Wars pose modern democracies no small number of significant problems. It certainly is not the case that democracies do not like going to war. If modern history is anything to go by then one must conclude that democracies rather enjoy the thicker end of the diplomatic wedge. As foreign policy within a democracy is ultimately the will of the people, war tends to be waged with determination and aggression because it is driven by the fallacy that so many people can’t be wrong. This particular blessing of the assent of the people also has its flip side – most of the people must agree with the hawks.
As everyone is entitled to their own opinions and come to their own conclusions within a free society, it follows that the best argument (for or against going to war) with the most convincing evidence will convince the greater part of an intelligent and informed population. Yet when the mass media filters, which hold a monopoly on the transmission of this information, are acting with and for the multi-billionaire hawks within government and the upper echelons of society then the dice of gaining democratic consent are weighted. The proliferation of the internet and social media has made it increasingly more difficult for state and state-friendly broadcasters to manufacture that consent, and so the rules of the game have mutated accordingly.
Government agencies within apparently free and democratic societies – like the United States and Britain – have turned towards internet surveillance as part of the construction of security states, where the logic of counter-terrorism has been that of preserving freedom by the limitation of the same. Awareness of the subversive power of alternative forms of media the mainstream has developed new strategies and clever codifications of language to undermine the veracity of unfiltered information and opinion. “I read it on the internet” has become a by-word for the opinions and paranoia of tin-foil hat wearing bloggers in campervans with Wi-Fi connections, without any real critical analysis of the more dangerous agendas behind trustworthy news.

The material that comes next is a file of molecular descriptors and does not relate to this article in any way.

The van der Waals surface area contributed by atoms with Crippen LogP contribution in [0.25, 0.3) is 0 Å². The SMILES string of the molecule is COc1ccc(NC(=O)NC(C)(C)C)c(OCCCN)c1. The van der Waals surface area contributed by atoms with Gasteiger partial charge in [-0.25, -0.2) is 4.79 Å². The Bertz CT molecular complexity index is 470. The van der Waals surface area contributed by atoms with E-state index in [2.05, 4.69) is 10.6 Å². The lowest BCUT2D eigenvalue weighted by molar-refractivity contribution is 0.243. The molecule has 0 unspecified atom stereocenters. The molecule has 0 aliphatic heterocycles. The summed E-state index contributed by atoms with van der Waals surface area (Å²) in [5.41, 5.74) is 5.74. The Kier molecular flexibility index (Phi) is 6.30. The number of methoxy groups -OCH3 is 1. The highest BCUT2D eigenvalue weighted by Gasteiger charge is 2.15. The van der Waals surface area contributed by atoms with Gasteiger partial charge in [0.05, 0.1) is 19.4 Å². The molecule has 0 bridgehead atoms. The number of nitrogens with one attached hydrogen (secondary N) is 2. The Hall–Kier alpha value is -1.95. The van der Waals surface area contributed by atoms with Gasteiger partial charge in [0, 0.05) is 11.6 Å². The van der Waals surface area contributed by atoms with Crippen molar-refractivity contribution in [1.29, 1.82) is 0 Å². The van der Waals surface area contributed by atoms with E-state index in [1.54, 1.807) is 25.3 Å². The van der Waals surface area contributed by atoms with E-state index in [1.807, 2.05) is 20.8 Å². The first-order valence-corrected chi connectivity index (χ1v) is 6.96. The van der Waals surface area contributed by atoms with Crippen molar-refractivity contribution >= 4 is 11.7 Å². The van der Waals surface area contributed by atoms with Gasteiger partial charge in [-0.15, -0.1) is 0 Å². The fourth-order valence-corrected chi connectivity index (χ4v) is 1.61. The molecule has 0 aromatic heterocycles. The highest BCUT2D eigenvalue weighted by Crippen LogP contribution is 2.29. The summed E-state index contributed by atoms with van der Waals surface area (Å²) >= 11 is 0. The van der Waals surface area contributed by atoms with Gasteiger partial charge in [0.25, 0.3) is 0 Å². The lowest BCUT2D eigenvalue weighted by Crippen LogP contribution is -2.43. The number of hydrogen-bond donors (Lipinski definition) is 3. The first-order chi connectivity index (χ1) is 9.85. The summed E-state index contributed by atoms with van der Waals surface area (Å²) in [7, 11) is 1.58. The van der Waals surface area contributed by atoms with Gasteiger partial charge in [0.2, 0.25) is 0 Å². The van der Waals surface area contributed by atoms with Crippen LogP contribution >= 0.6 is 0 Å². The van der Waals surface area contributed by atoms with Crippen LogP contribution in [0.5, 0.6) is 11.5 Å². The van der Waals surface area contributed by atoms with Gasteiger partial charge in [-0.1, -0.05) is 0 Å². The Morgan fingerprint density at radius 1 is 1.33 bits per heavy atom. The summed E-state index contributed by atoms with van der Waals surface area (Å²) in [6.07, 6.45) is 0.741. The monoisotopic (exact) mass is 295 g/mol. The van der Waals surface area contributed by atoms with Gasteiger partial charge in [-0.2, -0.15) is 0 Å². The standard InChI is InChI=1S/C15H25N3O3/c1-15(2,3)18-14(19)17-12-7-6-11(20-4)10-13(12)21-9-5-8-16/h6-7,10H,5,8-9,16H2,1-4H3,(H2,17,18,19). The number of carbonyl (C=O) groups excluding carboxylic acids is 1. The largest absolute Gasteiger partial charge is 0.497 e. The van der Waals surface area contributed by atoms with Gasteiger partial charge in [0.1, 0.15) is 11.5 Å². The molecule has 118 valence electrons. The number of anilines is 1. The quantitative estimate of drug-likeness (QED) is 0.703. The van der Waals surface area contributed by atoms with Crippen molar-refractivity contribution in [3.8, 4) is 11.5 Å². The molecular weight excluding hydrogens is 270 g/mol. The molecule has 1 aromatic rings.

We live in the greatest democracies in the world and our answer to everything is bombs and war. A sad reality. #DontBombSyria—
Muhbeen Hussain (@MuhbeenH) December 02, 2015
In the days before and after the Westminster vote on airstrikes in Syria a review of the right-wing English media was informative with regard to the above. David Cameron, in an attempt to shame Jeremy Corbyn for his opposition to the war, referred to him as a “terrorist sympathiser,” and immediately this insinuation of treason was the catchword of the BBC, the rightist press, and the neo-liberal journals. It was clear they were acting, as if on cue, in tandem with one another to present anti-war sentiment as “anti-West (The Economist, 5 December).” The Telegraph went so far as to blame Corbyn for not saving Britain by doing more to stop the British government from arming ISIS through its Saudi allies:
Mr Corbyn could have done more to press the government to help cut off weapons and funding bestowed on ISIL by rich individuals in states such as Saudi Arabia and Qatar, had his wider case not been occluded by Labour turmoil.
The Telegraph, “Jeremy Corbyn could have stopped the war. Now it will be his epitaph.” 1 December 2015
Goebbels, the Third Reich’s propaganda chief, said something about telling big lies and telling them often – eventually they will become the truth. The reason why democracies go to war, so aggressively and so often, is because the social inequality gap creates the conditions in which some have all the power to tell their truth, and the rest have none. This war in Syria, like all other wars, again proves the adage that the Truth is the first casualty.